Shelby Hadden (Associate Producer) is a writer, speaker, and documentary filmmaker whose work explores issues of gender and identity. Her films have screened at various film festivals including the Nashville Film Festival and Sidewalk Film Festival. Her current film, Tightly Wound, is a short animated film about her personal experience with chronic pelvic pain, based on her essay that was published in BUST Magazine. She is a producer at the Austin-based creative agency, Bring Light & Sound, and an associate producer with Fiege Films and Women Rising. She has also been an instructor at the University of Texas at Austin and Austin School of Film. Shelby holds a B.A. Comm. from the University of Alabama and an MFA in Film and Media Production from the University of Texas at Austin.
Leah Marino (Lead Editor) has edited documentaries for 20 years in Austin, TX. She recently completed Motherland (Bayang Ina Mo) about the world’s busiest maternity hospital in Manila, Philippines (Special Jury Award Sundance ’17). Her recent work includes Deborah Esquenazi's Southwest of Salem: The Story of the San Antonio Four (Best First Feature Doc Critics’ Choice Awards, 2016), Robert Byington’s narrative film, 7 Chinese Brothers, starring Jason Schwartzman (premiered SXSW, 2015), and John Fiege’s documentary, Above All Else, (premiered SXSW 2014, Global Visions Jury award). In 2013 she completed Ramona Diaz’s Don’t Stop Believin’: Everyman’s Journey, which won the Independent Lens Audience Award. Her work includes projects on race car drivers, super fund sites, revolutions and civil rights movements. She enjoys helping each film to realize it’s unique story and purpose in the larger world.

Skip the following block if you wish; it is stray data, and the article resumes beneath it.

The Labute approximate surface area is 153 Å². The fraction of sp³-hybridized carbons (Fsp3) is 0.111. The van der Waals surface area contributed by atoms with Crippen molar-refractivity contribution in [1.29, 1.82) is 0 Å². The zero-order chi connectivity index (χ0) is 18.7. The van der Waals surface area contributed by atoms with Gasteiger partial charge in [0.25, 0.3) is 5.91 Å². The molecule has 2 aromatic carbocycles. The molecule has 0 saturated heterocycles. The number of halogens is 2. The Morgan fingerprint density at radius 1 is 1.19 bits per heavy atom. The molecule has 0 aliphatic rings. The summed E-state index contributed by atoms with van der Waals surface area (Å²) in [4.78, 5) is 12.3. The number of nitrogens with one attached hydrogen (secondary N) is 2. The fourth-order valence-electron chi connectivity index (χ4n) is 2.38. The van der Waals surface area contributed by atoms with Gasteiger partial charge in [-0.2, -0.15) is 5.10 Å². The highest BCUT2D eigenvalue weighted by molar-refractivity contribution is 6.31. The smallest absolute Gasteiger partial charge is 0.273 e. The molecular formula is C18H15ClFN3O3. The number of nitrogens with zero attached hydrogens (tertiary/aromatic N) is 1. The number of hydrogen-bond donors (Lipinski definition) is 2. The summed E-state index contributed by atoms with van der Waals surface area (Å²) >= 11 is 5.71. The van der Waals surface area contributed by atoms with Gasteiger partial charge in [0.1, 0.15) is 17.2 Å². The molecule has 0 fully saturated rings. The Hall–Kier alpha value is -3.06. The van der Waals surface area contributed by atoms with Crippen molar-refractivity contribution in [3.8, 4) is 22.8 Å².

Liz Perlman (Editor) is an Austin based editor, producer, and filmmaker who uses compelling storytelling to explore the intersections of social justice, identity, and sexuality. She served as a co-editor + associate producer for Above All Else (SXSW '14) and recently edited Deborah Esquenazi's Southwest of Salem: The Story of the San Antonio Four (Tribeca '16). She edited a short film for the TATE Modern about Scotland's national poet, Jackie Kay, which will screen at TATE's upcoming exhibition featuring queer British Artists. Liz also worked for Bob Byington as an assistant editor for 7 Chinese Brothers (SXSW '15), starring Jason Schwartzman, and as a DIT for his latest feature, Infinity Baby (SXSW '17), starring Nick Offerman + Kieren Culkan.
Robert Bullard is often described as the “father of environmental justice.” His book, Dumping in Dixie: Race, Class and Environmental Quality is a standard text in the field, and he has authored eighteen books that address sustainable development, environmental racism, urban land use, climate justice, and related topics. He has served as an expert witness in hundreds of civil rights lawsuits and public hearings over the past three decades and won of multiple awards and honors for his leadership in this area, including the Sierra Club’s John Muir Award, and in 2008 was named one of “13 Environmental Leaders of the Century” by Newsweek. He is currently a professor within the Barbara Jordan-Mickey Leland School of Public Affairs at Texas Southern University. Prior to coming to TSU he was founding Director of the Environmental Justice Resource Center at Clark Atlanta University.